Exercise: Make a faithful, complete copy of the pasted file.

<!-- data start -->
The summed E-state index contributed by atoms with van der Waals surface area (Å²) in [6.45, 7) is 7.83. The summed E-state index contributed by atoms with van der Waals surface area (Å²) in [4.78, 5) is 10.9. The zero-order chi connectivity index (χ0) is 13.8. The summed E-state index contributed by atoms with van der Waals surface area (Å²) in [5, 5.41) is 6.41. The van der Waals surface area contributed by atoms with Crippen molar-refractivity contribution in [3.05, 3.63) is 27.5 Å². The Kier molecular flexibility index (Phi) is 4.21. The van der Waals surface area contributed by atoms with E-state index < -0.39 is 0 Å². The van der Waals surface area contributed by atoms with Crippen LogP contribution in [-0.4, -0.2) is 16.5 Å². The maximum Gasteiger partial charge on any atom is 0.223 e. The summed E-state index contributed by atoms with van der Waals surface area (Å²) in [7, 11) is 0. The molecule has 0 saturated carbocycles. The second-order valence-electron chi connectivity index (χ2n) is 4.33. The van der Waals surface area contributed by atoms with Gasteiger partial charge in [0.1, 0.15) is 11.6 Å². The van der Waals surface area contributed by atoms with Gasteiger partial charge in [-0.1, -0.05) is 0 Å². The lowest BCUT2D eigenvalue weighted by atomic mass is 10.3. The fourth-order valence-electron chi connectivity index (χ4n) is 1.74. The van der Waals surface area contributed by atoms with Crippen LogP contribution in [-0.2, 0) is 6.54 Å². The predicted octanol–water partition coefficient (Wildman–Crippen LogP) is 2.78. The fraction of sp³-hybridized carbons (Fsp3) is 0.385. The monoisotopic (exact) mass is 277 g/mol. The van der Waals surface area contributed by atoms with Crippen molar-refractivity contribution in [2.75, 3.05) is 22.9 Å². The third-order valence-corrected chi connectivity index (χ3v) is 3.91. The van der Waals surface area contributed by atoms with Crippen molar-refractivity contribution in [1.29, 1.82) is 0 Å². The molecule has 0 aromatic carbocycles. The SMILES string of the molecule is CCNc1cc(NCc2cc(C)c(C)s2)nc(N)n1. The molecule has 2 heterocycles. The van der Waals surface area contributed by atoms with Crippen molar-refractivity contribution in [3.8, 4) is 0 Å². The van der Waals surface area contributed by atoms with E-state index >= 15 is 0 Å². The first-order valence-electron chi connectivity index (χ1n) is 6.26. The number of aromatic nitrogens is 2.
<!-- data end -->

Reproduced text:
The summed E-state index contributed by atoms with van der Waals surface area (Å²) in [6.45, 7) is 7.83. The summed E-state index contributed by atoms with van der Waals surface area (Å²) in [4.78, 5) is 10.9. The zero-order chi connectivity index (χ0) is 13.8. The summed E-state index contributed by atoms with van der Waals surface area (Å²) in [5, 5.41) is 6.41. The van der Waals surface area contributed by atoms with Crippen molar-refractivity contribution in [3.05, 3.63) is 27.5 Å². The Kier molecular flexibility index (Phi) is 4.21. The van der Waals surface area contributed by atoms with E-state index < -0.39 is 0 Å². The van der Waals surface area contributed by atoms with Crippen LogP contribution in [-0.4, -0.2) is 16.5 Å². The maximum Gasteiger partial charge on any atom is 0.223 e. The summed E-state index contributed by atoms with van der Waals surface area (Å²) in [7, 11) is 0. The molecule has 0 saturated carbocycles. The second-order valence-electron chi connectivity index (χ2n) is 4.33. The van der Waals surface area contributed by atoms with Gasteiger partial charge in [0.1, 0.15) is 11.6 Å². The van der Waals surface area contributed by atoms with Gasteiger partial charge in [-0.1, -0.05) is 0 Å². The lowest BCUT2D eigenvalue weighted by atomic mass is 10.3. The fourth-order valence-electron chi connectivity index (χ4n) is 1.74. The van der Waals surface area contributed by atoms with Crippen LogP contribution in [-0.2, 0) is 6.54 Å². The predicted octanol–water partition coefficient (Wildman–Crippen LogP) is 2.78. The fraction of sp³-hybridized carbons (Fsp3) is 0.385. The monoisotopic (exact) mass is 277 g/mol. The van der Waals surface area contributed by atoms with Crippen molar-refractivity contribution in [2.75, 3.05) is 22.9 Å². The third-order valence-corrected chi connectivity index (χ3v) is 3.91. The van der Waals surface area contributed by atoms with Crippen molar-refractivity contribution in [1.29, 1.82) is 0 Å². The molecule has 0 aromatic carbocycles. The SMILES string of the molecule is CCNc1cc(NCc2cc(C)c(C)s2)nc(N)n1. The molecule has 2 heterocycles. The van der Waals surface area contributed by atoms with Crippen molar-refractivity contribution in [3.8, 4) is 0 Å². The van der Waals surface area contributed by atoms with E-state index >= 15 is 0 Å². The first-order valence-electron chi connectivity index (χ1n) is 6.26. The number of aromatic nitrogens is 2.